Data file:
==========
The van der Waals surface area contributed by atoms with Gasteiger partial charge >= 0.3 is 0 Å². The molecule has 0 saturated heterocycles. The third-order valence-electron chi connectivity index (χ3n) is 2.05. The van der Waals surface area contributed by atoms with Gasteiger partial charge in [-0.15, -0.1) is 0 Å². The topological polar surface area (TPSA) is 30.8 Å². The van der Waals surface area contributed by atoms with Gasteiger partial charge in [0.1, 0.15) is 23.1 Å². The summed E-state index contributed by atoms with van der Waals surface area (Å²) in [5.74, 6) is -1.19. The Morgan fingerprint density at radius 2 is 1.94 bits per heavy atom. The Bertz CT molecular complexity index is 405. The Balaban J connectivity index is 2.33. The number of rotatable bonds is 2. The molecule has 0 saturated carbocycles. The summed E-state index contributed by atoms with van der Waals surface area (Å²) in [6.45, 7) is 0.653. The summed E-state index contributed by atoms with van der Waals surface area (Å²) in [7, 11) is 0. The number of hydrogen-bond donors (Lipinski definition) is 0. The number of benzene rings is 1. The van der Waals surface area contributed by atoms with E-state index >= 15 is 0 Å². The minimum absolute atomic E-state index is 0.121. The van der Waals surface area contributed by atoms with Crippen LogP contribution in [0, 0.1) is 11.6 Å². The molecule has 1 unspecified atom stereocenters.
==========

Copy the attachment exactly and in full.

The van der Waals surface area contributed by atoms with Gasteiger partial charge >= 0.3 is 0 Å². The molecule has 0 saturated heterocycles. The third-order valence-electron chi connectivity index (χ3n) is 2.05. The van der Waals surface area contributed by atoms with Gasteiger partial charge in [-0.15, -0.1) is 0 Å². The topological polar surface area (TPSA) is 30.8 Å². The van der Waals surface area contributed by atoms with Gasteiger partial charge in [0.1, 0.15) is 23.1 Å². The summed E-state index contributed by atoms with van der Waals surface area (Å²) in [5.74, 6) is -1.19. The Morgan fingerprint density at radius 2 is 1.94 bits per heavy atom. The Bertz CT molecular complexity index is 405. The Balaban J connectivity index is 2.33. The number of rotatable bonds is 2. The molecule has 0 saturated carbocycles. The summed E-state index contributed by atoms with van der Waals surface area (Å²) in [6.45, 7) is 0.653. The summed E-state index contributed by atoms with van der Waals surface area (Å²) in [7, 11) is 0. The number of hydrogen-bond donors (Lipinski definition) is 0. The number of benzene rings is 1. The van der Waals surface area contributed by atoms with E-state index >= 15 is 0 Å². The minimum absolute atomic E-state index is 0.121. The van der Waals surface area contributed by atoms with Crippen LogP contribution in [0, 0.1) is 11.6 Å². The molecule has 1 unspecified atom stereocenters.